Liz Lerman presents “An Artist’s Life at the Border”
During her stay as a researcher here at UMBC, Liz Lerman shared her thoughts and stories in the hopes of inspiring and opening the minds of others.
Instead of different fields of study, such as art and science, working separately, Liz Lerman questioned how they can work together. Lerman is a choreographer, performer, writer, educator and speaker. On Thursday, April 16, she gave a talk titled “An Artist’s Life at the Border” in the library’s gallery.
In 1976, she founded the Liz Lerman Dance Exchange, an intergenerational company of artists that strives to create unique dances, and engage others in embracing the arts. One of their goals is to break the boundaries between the stage and audience. Lerman has passed on her role as the director to Cassie Meador, who is also a choreographer, performer and educator.
“[The Dance Exchange] is interested in who gets to dance, where the dance is happening, what it is about and why does it matter,” said Lerman. Altogether, the organization hopes to collaborate with different fields of study and bring ideas into action. Today, Lerman is pursuing new projects while working on campus with the Imaging Research Center.
Lerman is interested in developing a new way of thinking about existing information with a special focus on information and methods that derive from practice. “I am working on an online system that would allow users to find creative tools to help them achieve whatever they are trying to do,” she said.
Shortly into the talk, it became clear that she places a high value on nurturing one’s inquisitive nature. She wonders how our own ideas are sharpened when we extend ourselves outside of our disciplines and comfort zones.
“When we wander outside of our home or our refuge, I wonder what happens to us and how are we able to contribute to things differently in the world,” said Lerman. She believes in exploring what’s out there and collaborating with others in order to gain a sense of a world of possibilities.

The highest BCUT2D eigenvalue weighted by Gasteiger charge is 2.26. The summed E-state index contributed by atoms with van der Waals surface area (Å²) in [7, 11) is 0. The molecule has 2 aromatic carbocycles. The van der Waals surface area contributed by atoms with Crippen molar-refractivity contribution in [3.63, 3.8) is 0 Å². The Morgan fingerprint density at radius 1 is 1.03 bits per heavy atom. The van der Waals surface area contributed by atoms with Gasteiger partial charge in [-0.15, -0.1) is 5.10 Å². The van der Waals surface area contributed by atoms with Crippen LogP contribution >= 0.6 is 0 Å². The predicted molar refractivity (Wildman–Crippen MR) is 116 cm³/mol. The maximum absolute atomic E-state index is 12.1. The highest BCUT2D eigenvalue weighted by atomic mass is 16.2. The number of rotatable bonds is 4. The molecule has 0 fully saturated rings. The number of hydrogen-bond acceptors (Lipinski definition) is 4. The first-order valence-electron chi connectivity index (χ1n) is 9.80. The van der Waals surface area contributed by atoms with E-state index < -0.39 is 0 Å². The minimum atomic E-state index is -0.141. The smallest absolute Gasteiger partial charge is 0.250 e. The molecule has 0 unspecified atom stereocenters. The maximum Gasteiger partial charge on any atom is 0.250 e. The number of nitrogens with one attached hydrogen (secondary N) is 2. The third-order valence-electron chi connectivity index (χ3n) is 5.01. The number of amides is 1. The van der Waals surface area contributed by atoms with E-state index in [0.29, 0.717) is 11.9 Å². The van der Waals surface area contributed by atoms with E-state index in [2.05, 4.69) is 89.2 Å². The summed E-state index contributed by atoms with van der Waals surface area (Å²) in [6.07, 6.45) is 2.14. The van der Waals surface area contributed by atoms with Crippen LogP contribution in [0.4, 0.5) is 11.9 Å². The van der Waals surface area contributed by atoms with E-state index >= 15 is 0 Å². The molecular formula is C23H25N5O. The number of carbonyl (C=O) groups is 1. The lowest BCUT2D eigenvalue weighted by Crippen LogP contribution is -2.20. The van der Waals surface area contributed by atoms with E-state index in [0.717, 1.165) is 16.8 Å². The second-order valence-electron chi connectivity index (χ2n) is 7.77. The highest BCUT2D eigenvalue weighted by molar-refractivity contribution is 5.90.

“I want people to think and I want them to realize that there is more than one way to reach their own goals. I want them to realize that creativity lives at the borders between worlds, ideas and methods,” said Lerman. She stresses the significance of letting one’s imagination go wild and straying away from this belief that there’s only one right way to do something.
Anthony Alberti, a freshman English major, said, “I really liked hearing about her past, especially her theatre company. I enjoyed her ideas about creative research and how art and science intersect and aren’t totally different worlds.”
The talk was sponsored by the Dresher Center for the Humanities. The Director, Jessica Berman, said, “I thought the talk was a wonderful example of what can happen when scholars, artists, or researchers think beyond the borders we set up between disciplines or practices.” She asked Lerman to share her stories.
One of Lerman’s interesting stories was about visiting Japan with her dance company. During a conversation with a Japanese man, she learned that he didn’t want any more American influence in his country. By turning the man’s statement into a question, Lerman then began to wonder when and why we want to, or don’t want to, accept an influence.
“I came to Japan in order to be influenced, but there have been times in my life where I didn’t want that,” Lerman said. With this, she questions when it is okay to be open to influence and where and when do we observe the influence within research.
Immediately after Lerman concluded her talk, a line of students and faculty members formed, all seemingly eager to share their thoughts with Lerman and hear more of her inspiring words.